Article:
Robert Bradley at Master Resource has responded to my criticism of his continued dismissal of nuclear energy in favor of burning more hydrocarbons. He kindly visited the Atomic Insights comment thread to let me know that he had responded. Here is his response from a comment that he posted on his blog titled Remembering ‘Green’ Enron (Part I: The Kyoto Moment).
Rod Adams at his blog Atomic Insights has this critical post on my work (and that of Cato’ Jerry Taylor): Challenging Master Resource’s implication that Enron was the only rent seeking manipulator (November 25, 2011).
I am not a big nuclear fan because it is wildly uneconomic versus $4/MMBTU natural gas, and banks will not support it in the free world. Note that nuclear has a very high up-front capital cost versus fossil-fuel-fired plants, and that debtors want certainty that those costs can be paid back, which means long-term fixed-priced contracts. Until voluntary purchasers sign such agreements (and they will not), then such projects are uneconomic.
Obama’s proposed $18 billion loan guarantee for new nuclear is another tell tale sign of nuclear’s plight in a competitive market.
I welcome nuclear power if and when it is economical in the market place. May it improve and improve and improve until the market (not me and Mr. Adams) decides to build reactors. Until then, it is a backstop technology in the U.S. and many other areas of the world.
(Minor spelling corrections made from the original.)
Here is the response that I posted on his blog. It is awaiting moderation – as of 2:45 on December 3, 2011.
The problem with your logic is that you ignore all of the things that “the market”, which is made up of numerous thinking human beings, has done to make nuclear power uneconomic. Nuclear energy’s competitors have helped to erect as many barriers as they can imagine to hinder nuclear energy development and raise its costs.
When you break it down into straightforward technical analysis, nuclear fission is simply a very reliable source of heat that can be substituted for the heat generated by hydrocarbon combustion in very similar thermodynamic “heat engines”. In fact, there have been several cases of power plants – like the Ft. St. Vrain reactor – that started their lives as nuclear heated plants that were later converted into power plants with a hydrocarbon heat source.
If that is the case, then a critical thinker might ask why nuclear energy systems would be all that much more expensive than hydrocarbon combustion systems. It is certainly not because they need a more extensive fuel transportation infrastructure, more emission control systems, or more extensive fire/explosion damage response teams.
No, the reason that nuclear energy systems are so darned expensive is that people have mistakenly been told that the very tiniest amount of radiation is dangerous enough to spend hundreds of millions in multiple layers of protection. It is because they have been mistakenly told that nuclear plants are somehow more vulnerable than all of the rest of our society’s infrastructure to potential attack by “terrorists” and need an average expenditure of $300 million or so in “security boundaries” and an annual expenditure of $30 million or so in security forces.
Even with all of those artificially raised barriers, nuclear fission is pretty darned competitive against hydrocarbon combustion when fuel prices are in the range of $7-10 per million BTU and wins it hands down at prices higher than that. The primary advantage is that fission fuel costs an average of 60 cents per million BTU, even when you add in ALL of the costs, including long term storage.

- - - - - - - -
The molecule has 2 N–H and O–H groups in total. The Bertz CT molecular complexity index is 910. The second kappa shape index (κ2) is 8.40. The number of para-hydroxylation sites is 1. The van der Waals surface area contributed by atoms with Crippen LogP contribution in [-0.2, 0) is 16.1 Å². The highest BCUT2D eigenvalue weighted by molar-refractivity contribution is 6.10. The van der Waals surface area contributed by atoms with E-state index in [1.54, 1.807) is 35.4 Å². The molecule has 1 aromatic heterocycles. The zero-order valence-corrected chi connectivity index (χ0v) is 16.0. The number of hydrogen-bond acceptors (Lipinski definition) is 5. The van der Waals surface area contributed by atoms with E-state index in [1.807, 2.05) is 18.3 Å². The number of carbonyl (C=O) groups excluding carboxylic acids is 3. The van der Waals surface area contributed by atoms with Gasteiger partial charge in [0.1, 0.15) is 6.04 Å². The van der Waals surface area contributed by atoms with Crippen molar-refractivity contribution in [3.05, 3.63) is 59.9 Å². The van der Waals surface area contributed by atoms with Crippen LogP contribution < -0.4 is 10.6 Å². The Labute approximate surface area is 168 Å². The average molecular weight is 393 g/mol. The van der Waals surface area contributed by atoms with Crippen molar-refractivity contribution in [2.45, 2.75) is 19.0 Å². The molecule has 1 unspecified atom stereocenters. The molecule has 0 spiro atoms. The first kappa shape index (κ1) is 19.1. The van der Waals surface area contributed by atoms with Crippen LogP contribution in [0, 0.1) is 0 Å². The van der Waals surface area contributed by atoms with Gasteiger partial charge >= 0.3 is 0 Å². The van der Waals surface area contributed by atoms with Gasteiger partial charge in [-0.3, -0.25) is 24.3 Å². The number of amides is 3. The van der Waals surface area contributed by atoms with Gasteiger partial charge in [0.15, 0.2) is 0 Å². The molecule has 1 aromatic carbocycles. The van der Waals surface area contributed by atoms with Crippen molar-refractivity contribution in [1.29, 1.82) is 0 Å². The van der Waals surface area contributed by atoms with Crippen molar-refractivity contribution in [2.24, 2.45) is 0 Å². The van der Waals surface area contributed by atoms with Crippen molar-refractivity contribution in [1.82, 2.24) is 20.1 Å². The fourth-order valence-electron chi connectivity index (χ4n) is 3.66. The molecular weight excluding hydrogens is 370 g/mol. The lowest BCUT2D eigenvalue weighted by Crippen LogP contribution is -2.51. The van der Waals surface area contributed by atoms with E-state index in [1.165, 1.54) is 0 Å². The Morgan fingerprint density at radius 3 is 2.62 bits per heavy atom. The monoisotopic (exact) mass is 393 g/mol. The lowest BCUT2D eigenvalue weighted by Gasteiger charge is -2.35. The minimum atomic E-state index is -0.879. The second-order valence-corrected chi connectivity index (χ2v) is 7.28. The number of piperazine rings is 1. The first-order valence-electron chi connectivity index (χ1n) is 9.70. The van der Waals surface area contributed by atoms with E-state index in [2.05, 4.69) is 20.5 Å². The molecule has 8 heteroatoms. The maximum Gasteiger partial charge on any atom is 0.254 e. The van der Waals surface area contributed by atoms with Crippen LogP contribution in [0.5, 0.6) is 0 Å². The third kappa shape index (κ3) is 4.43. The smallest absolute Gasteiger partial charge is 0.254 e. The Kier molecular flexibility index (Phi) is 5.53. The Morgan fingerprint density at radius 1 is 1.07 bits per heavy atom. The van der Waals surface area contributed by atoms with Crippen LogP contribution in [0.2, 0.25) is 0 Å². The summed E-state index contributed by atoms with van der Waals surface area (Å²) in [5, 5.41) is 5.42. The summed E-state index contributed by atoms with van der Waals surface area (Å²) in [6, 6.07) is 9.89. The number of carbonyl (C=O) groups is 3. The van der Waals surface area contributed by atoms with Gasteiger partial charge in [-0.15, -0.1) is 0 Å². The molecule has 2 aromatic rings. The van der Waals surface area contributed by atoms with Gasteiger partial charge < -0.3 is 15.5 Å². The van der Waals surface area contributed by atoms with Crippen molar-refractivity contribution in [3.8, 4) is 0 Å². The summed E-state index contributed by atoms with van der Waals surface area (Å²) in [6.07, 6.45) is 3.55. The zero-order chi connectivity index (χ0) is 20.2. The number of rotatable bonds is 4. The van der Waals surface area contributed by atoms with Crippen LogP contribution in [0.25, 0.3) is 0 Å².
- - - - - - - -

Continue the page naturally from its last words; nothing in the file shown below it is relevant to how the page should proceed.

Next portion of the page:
In markets where nuclear is an option, there is virtually no oil being burned to produce electricity because $100 per barrel is equivalent to about $17-20 per million BTU, depending on the grade of oil. It is not lack of “free markets” that encourages countries like the UAE, Saudi Arabia, Iran and Russia to be pushing hard to increase their supply of nuclear energy; it is simple market economics. They want to stop burning oil, a product that has a market value of $17-30 per million BTU, to produce electricity when there is an option that competes favorably with $7-10 per million BTU.
In countries where nuclear is an option and the people have not been hypnotized into believing that it is somehow more dangerous than highly combustible (and explosive) natural gas, logical businessmen will not avoid nuclear in favor of LNG that is currently selling for an average world price of $15-20 per million BTU. They will not avoid nuclear in markets where the price of pipeline gas is, by contract, linked to the price of oil. They might, however, reluctantly follow the edicts of governments full of politicians that have been purchased by Russian natural gas suppliers.
Your misunderstanding of history (or your political leanings) are also exposed by your characterization of the $18 billion loan guarantee program as “Obama’s”. That program and that original number was passed in the Energy Policy Act of 2005, more than three years before President Obama was elected.
“The market” does not make decisions. Individual human beings with assets, analysis, and vision do. I concur that, so far, the individual choices of the people who operate large utility companies in the US have been to shy away from nuclear in the years since June 2008 while natural gas prices here have been suppressed to a level that is about 1/3 of their level in most developed nations around the world.
However, there are individuals who have made a different choice and decided to invest in nuclear energy because of its natural advantages and its potential for future market success. If that was not true, I would not have the day job I have today as part of the team that is designing the B&W mPower(TM) reactor. (I speak only for myself and not for my employer.)
Publisher, Atomic Insights